The Ministry of Social Affairs and the Advancement of Women and Children was entrusted with following up the Government’s policies for promoting women, preparing the legislation and rules and regulations in the social area, protecting the vulnerable groups, conducting relevant research and mobilizing the needed resources and financing. The Government’s programme for the advancement of women included actions to improve gender-based employment opportunities, women’s access to decision-making and women’s status in the country through the implementation of the legal provisions for the advancement of women, the fight against poverty, economic emancipation, education and awareness raising.
The Ministry for the Advancement of Women was also responsible for small children, and the issues of pre-school education were in its sphere of expertise. Maternal mortality and women’s health, family planning, promotion of the use of contraceptives and population matters were being emphasized by the Government. High priority was being allocated to strengthening the capacity to respond to the concerns of women.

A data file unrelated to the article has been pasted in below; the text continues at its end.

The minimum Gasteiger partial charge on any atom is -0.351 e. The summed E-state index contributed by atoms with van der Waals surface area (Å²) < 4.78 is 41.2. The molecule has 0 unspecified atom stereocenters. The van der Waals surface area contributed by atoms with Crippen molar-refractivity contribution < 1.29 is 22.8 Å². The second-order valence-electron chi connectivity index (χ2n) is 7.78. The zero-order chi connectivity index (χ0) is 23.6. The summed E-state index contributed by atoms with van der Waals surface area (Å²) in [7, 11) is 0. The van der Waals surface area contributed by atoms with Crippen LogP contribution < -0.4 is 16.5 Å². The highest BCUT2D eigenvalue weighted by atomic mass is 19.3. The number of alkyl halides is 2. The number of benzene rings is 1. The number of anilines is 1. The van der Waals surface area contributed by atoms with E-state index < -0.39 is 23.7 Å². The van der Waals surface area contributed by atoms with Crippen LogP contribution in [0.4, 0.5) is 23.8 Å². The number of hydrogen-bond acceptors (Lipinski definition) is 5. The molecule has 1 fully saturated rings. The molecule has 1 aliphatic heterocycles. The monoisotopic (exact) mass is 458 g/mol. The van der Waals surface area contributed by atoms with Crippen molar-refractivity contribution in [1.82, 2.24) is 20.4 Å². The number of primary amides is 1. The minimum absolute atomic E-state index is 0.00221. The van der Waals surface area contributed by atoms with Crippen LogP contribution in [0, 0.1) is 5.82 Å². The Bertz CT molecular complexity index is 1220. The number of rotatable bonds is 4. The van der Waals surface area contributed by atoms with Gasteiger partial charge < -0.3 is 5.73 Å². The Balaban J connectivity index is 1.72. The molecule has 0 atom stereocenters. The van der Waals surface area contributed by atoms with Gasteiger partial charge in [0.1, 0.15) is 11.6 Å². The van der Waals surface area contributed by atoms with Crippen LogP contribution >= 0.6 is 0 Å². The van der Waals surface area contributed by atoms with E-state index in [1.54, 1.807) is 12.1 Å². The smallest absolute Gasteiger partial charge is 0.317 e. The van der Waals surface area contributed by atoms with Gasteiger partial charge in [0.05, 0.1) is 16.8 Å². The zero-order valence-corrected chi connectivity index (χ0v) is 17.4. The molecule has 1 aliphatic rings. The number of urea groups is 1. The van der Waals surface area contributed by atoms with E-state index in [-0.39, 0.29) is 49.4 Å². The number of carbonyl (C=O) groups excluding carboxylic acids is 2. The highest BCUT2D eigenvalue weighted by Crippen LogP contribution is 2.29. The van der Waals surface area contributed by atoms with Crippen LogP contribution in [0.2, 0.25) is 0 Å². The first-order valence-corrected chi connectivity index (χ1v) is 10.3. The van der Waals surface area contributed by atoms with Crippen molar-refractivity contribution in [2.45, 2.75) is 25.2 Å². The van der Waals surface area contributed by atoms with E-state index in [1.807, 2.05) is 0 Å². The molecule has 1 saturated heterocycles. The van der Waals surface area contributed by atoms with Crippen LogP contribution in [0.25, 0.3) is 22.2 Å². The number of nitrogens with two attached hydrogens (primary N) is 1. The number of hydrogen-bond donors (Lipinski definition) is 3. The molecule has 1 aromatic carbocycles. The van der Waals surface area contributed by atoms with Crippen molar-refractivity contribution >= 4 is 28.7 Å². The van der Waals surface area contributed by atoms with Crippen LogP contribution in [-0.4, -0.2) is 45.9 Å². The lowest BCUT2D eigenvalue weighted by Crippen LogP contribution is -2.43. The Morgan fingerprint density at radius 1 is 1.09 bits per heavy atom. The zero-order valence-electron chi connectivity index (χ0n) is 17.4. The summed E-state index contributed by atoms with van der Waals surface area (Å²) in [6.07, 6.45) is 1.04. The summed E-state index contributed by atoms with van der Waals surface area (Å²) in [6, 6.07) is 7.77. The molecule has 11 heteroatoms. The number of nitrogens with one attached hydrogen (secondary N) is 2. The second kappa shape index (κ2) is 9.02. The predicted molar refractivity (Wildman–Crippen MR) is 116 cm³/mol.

The Government was committed to achieving gender parity and promoting women’s rights in cooperation with civil society and associations devoted to women’s issues. Efforts were also being made on the regional level. In 1997, the budget allocated to various programmes devoted to the fight against poverty, education and health exceeded $26 million. There was also a Governmental support fund for women’s economic activities and loans. There were also a self-help loan network and an office for private investment, which was financed by women entrepreneurs.